More than a hundred came to testify, and only a few got to speak. The chairman decided at the last minute (I am sure under great pressure) that no vote would be taken. But the message was clear, from many Idahoans: insurance coverage for the Gap population is a matter of justice.
I had another thought. I had been on the CAT Fund Board for 5 years, reviewing the applications, and spending the taxpayers’ money on the folks who got injured or sick and did not have their own resources or insurance. It galled me to do this work on something I did not believe was the right way to pay for health care; after the fact, liens filed, bankruptcy insured. So why keep doing the work, reviewing the 1200 annual applications, going to the meetings, reading the litany of misery, when I believed so strongly there was a better way? So I announced my resignation from the CAT Board. I reviewed the statute and strongly suggested appropriate Senate appointment suggestions. I don’t think a truly compassionate person could do this work and consider this system just or a good government process.
My resignation got little notice so I thought again, the fight was over. But since the bills had not been voted on in committee, they were not dead. It was an election year and all politicians pay attention to the election calendar. I was prodded by colleagues to call the bills from committee. They didn’t know exactly how to do this and neither did I, but Senate rules allow it, so I studied and prepared. We waited until after the final date for filing for office: maybe if some Republican Senators did not have primary challengers they would feel freer to have this discussion, like waiting for your opponent to relax a bit.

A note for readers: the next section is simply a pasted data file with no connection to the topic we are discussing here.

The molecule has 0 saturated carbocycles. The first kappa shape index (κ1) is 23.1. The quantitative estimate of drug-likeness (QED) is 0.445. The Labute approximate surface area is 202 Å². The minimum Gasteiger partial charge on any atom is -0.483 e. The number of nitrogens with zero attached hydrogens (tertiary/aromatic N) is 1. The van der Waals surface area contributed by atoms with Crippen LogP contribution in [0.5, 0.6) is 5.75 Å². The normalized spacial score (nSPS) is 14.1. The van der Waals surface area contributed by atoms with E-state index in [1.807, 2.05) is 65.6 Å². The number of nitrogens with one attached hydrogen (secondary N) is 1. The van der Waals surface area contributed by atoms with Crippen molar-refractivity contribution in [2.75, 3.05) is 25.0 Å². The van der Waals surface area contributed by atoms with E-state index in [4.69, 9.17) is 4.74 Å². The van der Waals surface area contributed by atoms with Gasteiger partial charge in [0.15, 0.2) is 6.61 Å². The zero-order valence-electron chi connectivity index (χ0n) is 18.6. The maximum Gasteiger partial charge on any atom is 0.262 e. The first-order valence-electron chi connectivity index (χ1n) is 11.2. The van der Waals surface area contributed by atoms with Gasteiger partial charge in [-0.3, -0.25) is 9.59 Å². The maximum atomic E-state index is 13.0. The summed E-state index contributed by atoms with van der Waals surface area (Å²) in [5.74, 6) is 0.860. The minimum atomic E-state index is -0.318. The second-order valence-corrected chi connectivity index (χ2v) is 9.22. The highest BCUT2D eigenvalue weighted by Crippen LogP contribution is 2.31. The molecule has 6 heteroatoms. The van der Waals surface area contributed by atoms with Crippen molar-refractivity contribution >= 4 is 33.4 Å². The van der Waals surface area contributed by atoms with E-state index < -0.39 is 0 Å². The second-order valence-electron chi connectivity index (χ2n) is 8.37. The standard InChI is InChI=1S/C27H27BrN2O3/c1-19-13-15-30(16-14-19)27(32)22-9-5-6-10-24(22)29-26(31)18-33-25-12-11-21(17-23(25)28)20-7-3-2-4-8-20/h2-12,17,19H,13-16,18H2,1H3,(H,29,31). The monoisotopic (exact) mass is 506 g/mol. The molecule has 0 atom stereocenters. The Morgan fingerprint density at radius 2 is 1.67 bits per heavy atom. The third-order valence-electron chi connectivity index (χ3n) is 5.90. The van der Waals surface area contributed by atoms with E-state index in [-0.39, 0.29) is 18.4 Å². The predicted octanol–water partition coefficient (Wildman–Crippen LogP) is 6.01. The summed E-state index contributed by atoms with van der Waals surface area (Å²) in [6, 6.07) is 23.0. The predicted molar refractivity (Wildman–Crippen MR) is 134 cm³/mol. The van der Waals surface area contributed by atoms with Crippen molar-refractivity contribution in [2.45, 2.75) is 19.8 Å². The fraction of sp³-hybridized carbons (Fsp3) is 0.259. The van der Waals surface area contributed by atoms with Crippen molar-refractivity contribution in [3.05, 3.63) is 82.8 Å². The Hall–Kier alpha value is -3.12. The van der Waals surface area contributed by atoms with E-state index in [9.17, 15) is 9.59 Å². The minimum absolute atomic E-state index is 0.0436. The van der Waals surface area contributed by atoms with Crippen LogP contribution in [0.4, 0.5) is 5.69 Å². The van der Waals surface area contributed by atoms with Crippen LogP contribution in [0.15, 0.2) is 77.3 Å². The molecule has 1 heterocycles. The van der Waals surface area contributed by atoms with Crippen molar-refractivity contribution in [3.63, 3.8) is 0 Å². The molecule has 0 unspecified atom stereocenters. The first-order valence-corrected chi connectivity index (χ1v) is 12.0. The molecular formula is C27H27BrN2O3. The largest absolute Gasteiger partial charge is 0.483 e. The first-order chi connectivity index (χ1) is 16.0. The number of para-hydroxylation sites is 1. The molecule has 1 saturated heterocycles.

I called for the bills. The Senate Republican caucus prepared their response, since I let them know my intent; I thought it courteous. It was voted down on a party line. If 2/3 voted against the call for the bills they could not be called again, and Idaho has ¾ Republicans, so there would be no more calls. Again, I thought we were done: they are a solid opponent and getting their feet to move is difficult.